A common question I get from my friends and family is, “Now, what exactly does it mean to be a Designer/Front-end Web Developer at a custom e-learning company?” I usually ramble on for a couple minutes, trying my best to describe exactly what I do using words and terminology that most people are unfamiliar with. They usually glaze over, nod their heads, smile, and say, “Well, that sounds cool!” knowing that they didn’t absorb one bit of the information I just told them.
So what DOES it really mean to be a designer at NogginLabs, and what part do we play in the process of producing an e-learning course? Sometimes there can be a lot of pressure on designers--we're responsible for the overall look and feel of the course. The content and functionality of a course can be killer, but if it doesn’t look good, who wants to look at it?
THE STARTING POINT
While you shouldn't judge a book by its cover, designers recognize that appearances and first impressions DO make a HUGE difference. You need to capture the user's attention right away, and how else do you do that other than at first sight? Furthermore, we are responsible for visual information, supporting graphics, and infographics. This gives designers at NogginLabs a wide range of different design tasks in every custom e-learning development project.
Designers begin with static mock-ups of how the course is going to look. Depending on the client, sometimes we have to stick close to brand standards; other times we get complete design freedom. In these initial mock-ups, we usually go into great detail of how the course is going to work and function, because these are the blueprints the programmer uses to create the functionality of the course. In these initial mock-ups, we make sure we have a strong UI/UX design so the learner intuitively understands the interface. Having a strong UI/UX is critical in e-learning. If a learner looks at a course, but can’t find the main menu, back button, or even figure out how to navigate around a page, that is BAD NEWS.
We want to make our courses visually stunning, but our bottom line is we want the leaner to learn. When designing courses, designers have to think about how the course is going to function as a whole:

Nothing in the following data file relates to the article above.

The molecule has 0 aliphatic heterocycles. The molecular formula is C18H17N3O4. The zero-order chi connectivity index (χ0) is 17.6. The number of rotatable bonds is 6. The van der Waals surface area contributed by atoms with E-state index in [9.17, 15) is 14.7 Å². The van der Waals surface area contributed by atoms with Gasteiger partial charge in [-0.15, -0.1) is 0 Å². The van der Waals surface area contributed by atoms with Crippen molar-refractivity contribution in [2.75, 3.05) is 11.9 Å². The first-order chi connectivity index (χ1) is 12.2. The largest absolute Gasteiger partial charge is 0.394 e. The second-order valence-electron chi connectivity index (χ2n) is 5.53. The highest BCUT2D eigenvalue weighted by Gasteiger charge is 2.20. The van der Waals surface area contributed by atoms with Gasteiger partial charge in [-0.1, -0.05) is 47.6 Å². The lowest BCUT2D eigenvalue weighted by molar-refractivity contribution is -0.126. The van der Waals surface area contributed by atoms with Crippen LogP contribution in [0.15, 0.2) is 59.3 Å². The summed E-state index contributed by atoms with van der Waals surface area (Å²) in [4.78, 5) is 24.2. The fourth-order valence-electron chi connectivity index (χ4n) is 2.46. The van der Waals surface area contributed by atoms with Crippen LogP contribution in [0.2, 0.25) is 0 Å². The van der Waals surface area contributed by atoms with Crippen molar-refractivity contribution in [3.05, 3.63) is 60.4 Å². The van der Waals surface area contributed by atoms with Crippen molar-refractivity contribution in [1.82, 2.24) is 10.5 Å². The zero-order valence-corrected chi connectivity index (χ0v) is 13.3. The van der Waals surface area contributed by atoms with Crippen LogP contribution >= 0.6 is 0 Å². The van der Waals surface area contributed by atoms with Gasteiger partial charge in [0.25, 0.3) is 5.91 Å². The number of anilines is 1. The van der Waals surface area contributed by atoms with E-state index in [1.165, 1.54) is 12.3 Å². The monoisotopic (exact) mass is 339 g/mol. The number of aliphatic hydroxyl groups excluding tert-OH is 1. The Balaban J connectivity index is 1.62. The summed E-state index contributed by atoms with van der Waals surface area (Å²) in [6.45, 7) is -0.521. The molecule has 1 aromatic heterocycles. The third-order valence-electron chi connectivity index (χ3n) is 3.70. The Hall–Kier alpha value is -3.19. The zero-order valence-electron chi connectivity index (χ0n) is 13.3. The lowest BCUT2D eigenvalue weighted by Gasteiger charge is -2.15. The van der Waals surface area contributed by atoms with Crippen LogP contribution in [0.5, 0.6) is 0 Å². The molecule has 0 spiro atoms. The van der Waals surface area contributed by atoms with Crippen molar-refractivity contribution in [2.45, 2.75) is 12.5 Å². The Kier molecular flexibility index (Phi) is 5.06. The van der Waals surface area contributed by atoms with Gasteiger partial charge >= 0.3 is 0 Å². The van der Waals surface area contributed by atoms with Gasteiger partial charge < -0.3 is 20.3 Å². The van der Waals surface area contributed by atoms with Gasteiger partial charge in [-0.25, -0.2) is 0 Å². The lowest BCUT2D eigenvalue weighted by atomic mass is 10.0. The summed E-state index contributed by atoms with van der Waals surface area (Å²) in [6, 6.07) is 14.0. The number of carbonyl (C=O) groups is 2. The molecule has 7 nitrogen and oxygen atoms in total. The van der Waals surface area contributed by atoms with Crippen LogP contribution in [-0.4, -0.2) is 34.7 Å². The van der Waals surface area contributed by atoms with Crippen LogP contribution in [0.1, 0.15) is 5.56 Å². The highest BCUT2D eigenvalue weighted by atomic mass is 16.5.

- How will the modules look?
- How will the feedback look?
- How can all the content come across to the learner in the most exciting way?
Once we figure out the basic design of the course, we then go into web production.
After the programmer sets up the basic functionality of the course, the designers go in and “skin” the course using CSS/HTML (or if it’s a Flash course, we use Flash). This process of “skinning” is basically copying the look of the static mock-ups using CSS styling. We use styles like background color, font styles, margins, and transitions that are all web-compatible.
FILLING IN THE DETAILS
CSS/ HTML is not all that we do though here at Nogginlabs. A lot of our courses are animation heavy. This means we create a lot of custom animations that are great way to teach a lot of content to the learners in a fast and fun way. We also deal with a lot of custom illustrations in our courses, so many of the designers here are very talented in creating custom graphics for our courses.
Overall, custom e-learning designers are not one-trick ponies. We get a great opportunity to create cool and amazing courses, which is different from any other designer jobs out there. Of course, with the help of programmers, writers, and instructional designers (the 4 Pillars), we all get to come together to create unique courses that everyone at the company can be proud of and excited about.